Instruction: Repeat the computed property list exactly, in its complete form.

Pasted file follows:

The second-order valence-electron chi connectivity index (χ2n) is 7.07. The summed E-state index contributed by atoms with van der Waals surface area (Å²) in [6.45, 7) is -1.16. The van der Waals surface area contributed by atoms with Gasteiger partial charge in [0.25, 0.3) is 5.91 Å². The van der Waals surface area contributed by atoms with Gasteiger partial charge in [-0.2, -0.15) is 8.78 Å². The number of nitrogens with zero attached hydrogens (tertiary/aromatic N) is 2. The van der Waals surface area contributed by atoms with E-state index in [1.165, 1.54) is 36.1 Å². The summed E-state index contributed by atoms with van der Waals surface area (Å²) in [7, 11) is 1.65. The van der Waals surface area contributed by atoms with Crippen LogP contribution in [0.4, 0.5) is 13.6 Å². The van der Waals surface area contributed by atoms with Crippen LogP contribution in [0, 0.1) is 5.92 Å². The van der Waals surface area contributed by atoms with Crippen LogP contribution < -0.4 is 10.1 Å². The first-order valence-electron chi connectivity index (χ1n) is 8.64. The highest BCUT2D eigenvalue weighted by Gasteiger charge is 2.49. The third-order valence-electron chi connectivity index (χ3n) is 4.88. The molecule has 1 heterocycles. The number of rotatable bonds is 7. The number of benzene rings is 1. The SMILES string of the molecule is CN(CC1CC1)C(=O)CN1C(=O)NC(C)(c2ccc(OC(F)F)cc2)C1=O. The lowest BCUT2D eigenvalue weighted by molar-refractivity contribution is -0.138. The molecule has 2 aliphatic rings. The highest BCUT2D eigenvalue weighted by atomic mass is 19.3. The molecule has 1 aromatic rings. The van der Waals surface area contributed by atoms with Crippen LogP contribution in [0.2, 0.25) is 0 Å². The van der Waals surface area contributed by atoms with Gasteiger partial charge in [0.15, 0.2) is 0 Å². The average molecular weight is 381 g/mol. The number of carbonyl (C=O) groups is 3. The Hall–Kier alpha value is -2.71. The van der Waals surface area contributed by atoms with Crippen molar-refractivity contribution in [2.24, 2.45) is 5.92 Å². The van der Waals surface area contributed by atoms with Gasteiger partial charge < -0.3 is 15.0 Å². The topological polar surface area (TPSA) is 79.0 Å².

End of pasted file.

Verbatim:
The second-order valence-electron chi connectivity index (χ2n) is 7.07. The summed E-state index contributed by atoms with van der Waals surface area (Å²) in [6.45, 7) is -1.16. The van der Waals surface area contributed by atoms with Gasteiger partial charge in [0.25, 0.3) is 5.91 Å². The van der Waals surface area contributed by atoms with Gasteiger partial charge in [-0.2, -0.15) is 8.78 Å². The number of nitrogens with zero attached hydrogens (tertiary/aromatic N) is 2. The van der Waals surface area contributed by atoms with E-state index in [1.165, 1.54) is 36.1 Å². The summed E-state index contributed by atoms with van der Waals surface area (Å²) in [7, 11) is 1.65. The van der Waals surface area contributed by atoms with Crippen LogP contribution in [0.4, 0.5) is 13.6 Å². The van der Waals surface area contributed by atoms with Crippen LogP contribution in [0, 0.1) is 5.92 Å². The van der Waals surface area contributed by atoms with Crippen LogP contribution < -0.4 is 10.1 Å². The first-order valence-electron chi connectivity index (χ1n) is 8.64. The highest BCUT2D eigenvalue weighted by Gasteiger charge is 2.49. The third-order valence-electron chi connectivity index (χ3n) is 4.88. The molecule has 1 heterocycles. The number of rotatable bonds is 7. The number of benzene rings is 1. The SMILES string of the molecule is CN(CC1CC1)C(=O)CN1C(=O)NC(C)(c2ccc(OC(F)F)cc2)C1=O. The lowest BCUT2D eigenvalue weighted by molar-refractivity contribution is -0.138. The molecule has 2 aliphatic rings. The highest BCUT2D eigenvalue weighted by atomic mass is 19.3. The molecule has 1 aromatic rings. The van der Waals surface area contributed by atoms with Crippen LogP contribution in [0.2, 0.25) is 0 Å². The van der Waals surface area contributed by atoms with Gasteiger partial charge in [0.15, 0.2) is 0 Å². The average molecular weight is 381 g/mol. The number of carbonyl (C=O) groups is 3. The Hall–Kier alpha value is -2.71. The van der Waals surface area contributed by atoms with Crippen molar-refractivity contribution in [2.24, 2.45) is 5.92 Å². The van der Waals surface area contributed by atoms with Gasteiger partial charge < -0.3 is 15.0 Å². The topological polar surface area (TPSA) is 79.0 Å².